Explaining Russian Malfeasance to the American Public
As the House Intelligence Committee gathers on Monday to hold its first public hearing into Russian interference in the 2016 election, experts say this marks an important opportunity to begin explaining the complexities of the Kremlin’s actions to the American people — as long as it doesn’t devolve into partisan warfare.
FBI Director James Comey and Admiral Mike Rogers, who heads both the National Security Agency (NSA) and Cyber Command, will testify before the committee as it sets out to tackle its main task as well as various allegations levied by President Donald Trump about leaks and wiretapping.
“We’re really still in this chaotic space in the United States where people are confused and there are multiple congressional inquiries and different investigations, and it all seems so confusing,” Alina Polyakova, deputy director of the Dinu Patriciu Eurasia Center and senior fellow for the Future Europe Initiative at the Atlantic Council. “And it hasn’t been well-communicated.”
The scope of the Committee’s investigation involves answering questions surrounding what Russian measures were directed toward the U.S. and its allies and if those included links with U.S. citizens or political campaigns. It will also address the U.S. government’s response to the Kremlin’s interference, as well as what possible leaks of classified information took place related to the Intelligence Community’s assessment that Russian President Vladimir Putin ordered a cyber and influence campaign aimed at interfering in the election and boosting Trump’s chances.
The key focus
Steven Hall, a former senior CIA officer who retired in 2015 and spent much of his career overseeing intelligence operations in the countries of the former Soviet Union and the former Warsaw Pact, said that any of the data points regarding the allegations of cooperation or collusion between the Trump campaign and the Russians require serious investigation.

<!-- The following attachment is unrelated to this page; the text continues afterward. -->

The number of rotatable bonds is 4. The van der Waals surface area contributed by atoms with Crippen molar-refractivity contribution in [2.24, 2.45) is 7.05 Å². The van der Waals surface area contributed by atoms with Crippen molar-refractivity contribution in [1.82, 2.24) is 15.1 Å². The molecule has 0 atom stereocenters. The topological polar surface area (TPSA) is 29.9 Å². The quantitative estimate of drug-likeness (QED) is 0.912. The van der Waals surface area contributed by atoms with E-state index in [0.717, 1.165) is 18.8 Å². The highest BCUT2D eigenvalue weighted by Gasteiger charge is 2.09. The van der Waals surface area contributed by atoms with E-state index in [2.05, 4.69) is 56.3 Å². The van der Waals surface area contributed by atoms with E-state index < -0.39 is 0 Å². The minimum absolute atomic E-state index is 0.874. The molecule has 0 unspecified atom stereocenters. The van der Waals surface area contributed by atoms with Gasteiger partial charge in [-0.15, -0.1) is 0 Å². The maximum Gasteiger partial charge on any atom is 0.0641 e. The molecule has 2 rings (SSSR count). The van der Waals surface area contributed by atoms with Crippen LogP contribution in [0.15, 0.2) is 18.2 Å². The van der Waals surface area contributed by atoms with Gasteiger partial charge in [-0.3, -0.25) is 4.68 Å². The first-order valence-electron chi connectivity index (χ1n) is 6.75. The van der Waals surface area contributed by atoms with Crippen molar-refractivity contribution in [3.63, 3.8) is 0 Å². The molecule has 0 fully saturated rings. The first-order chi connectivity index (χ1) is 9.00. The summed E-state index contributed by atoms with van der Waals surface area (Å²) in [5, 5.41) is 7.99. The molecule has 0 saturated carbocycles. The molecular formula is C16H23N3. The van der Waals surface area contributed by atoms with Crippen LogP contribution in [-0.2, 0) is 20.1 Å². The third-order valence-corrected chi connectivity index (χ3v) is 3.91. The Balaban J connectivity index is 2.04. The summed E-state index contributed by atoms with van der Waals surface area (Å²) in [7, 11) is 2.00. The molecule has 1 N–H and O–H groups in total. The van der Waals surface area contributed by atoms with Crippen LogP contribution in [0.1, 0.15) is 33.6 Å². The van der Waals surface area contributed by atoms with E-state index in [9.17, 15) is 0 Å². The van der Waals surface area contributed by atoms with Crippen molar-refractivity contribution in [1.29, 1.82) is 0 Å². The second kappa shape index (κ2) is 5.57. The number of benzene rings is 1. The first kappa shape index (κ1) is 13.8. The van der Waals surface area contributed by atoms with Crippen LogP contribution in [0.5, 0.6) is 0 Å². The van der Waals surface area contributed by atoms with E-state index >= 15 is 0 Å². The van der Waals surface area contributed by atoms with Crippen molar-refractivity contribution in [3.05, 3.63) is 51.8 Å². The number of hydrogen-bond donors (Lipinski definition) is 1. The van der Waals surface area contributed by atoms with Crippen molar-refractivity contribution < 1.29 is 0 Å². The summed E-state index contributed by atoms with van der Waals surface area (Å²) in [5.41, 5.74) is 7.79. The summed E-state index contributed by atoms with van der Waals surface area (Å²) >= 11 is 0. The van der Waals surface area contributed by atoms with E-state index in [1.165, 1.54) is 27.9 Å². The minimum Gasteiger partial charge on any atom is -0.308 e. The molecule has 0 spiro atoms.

“For me, the one that stands out that needs the closest look is what was Michael Flynn up to when he went to Russia on RT’s dime,” Hall said. “That to me is one of the more concrete things that bears hearing testimony directly from Flynn about, under oath, and finding out were there any additional conversations, was the campaign discussed, what exactly went on. That for me is one of the key things.”
Flynn served as Trump’s first National Security Advisor before he departed the White House following revelations he had withheld the truth on speaking with the Russian ambassador about sanctions. In early March, House Intelligence Committee Chairman Devin Nunes called Flynn a “tangent” to the investigation, but said he would welcome his or anyone else’s testimony during the course of the investigation.
“But as I said, we’re not going to just call in witnesses based on just press reports alone,” Nunes said at a Wednesday press conference, adding that the inquiry has not yet spoken to Flynn “at this point.”
John Sipher, who retired in 2014 after a 28-year career in the CIA’s National Clandestine Service, said the most important thing for the congressional investigation is to confirm what the IC already concluded — that “the Russian government managed a dedicated attack against the U.S. election and the Democratic nominee.”